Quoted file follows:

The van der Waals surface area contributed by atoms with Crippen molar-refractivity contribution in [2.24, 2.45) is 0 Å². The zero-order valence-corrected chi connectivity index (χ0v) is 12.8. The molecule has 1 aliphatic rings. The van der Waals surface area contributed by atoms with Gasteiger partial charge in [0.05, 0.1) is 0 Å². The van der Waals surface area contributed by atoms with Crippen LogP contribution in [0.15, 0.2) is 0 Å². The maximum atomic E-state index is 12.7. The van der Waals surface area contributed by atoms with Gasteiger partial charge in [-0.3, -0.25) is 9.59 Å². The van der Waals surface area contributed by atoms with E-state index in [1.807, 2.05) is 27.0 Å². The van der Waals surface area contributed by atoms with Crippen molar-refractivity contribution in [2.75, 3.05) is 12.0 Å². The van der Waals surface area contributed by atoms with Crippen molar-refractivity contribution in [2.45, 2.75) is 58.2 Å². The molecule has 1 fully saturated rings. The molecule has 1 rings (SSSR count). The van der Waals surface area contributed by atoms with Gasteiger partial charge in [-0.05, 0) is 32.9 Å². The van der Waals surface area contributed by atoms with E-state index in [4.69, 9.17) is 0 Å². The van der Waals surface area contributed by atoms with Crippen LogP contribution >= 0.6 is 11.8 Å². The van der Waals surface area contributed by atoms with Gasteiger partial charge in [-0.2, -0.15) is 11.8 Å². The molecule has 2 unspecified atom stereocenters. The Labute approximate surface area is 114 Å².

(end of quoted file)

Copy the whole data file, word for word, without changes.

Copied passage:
The van der Waals surface area contributed by atoms with Crippen molar-refractivity contribution in [2.24, 2.45) is 0 Å². The zero-order valence-corrected chi connectivity index (χ0v) is 12.8. The molecule has 1 aliphatic rings. The van der Waals surface area contributed by atoms with Gasteiger partial charge in [0.05, 0.1) is 0 Å². The van der Waals surface area contributed by atoms with Crippen LogP contribution in [0.15, 0.2) is 0 Å². The maximum atomic E-state index is 12.7. The van der Waals surface area contributed by atoms with Gasteiger partial charge in [-0.3, -0.25) is 9.59 Å². The van der Waals surface area contributed by atoms with E-state index in [1.807, 2.05) is 27.0 Å². The van der Waals surface area contributed by atoms with Crippen molar-refractivity contribution in [2.75, 3.05) is 12.0 Å². The van der Waals surface area contributed by atoms with Crippen molar-refractivity contribution in [2.45, 2.75) is 58.2 Å². The molecule has 1 fully saturated rings. The molecule has 1 rings (SSSR count). The van der Waals surface area contributed by atoms with Gasteiger partial charge in [-0.05, 0) is 32.9 Å². The van der Waals surface area contributed by atoms with E-state index in [4.69, 9.17) is 0 Å². The van der Waals surface area contributed by atoms with Crippen LogP contribution >= 0.6 is 11.8 Å². The van der Waals surface area contributed by atoms with Gasteiger partial charge in [-0.2, -0.15) is 11.8 Å². The molecule has 2 unspecified atom stereocenters. The Labute approximate surface area is 114 Å².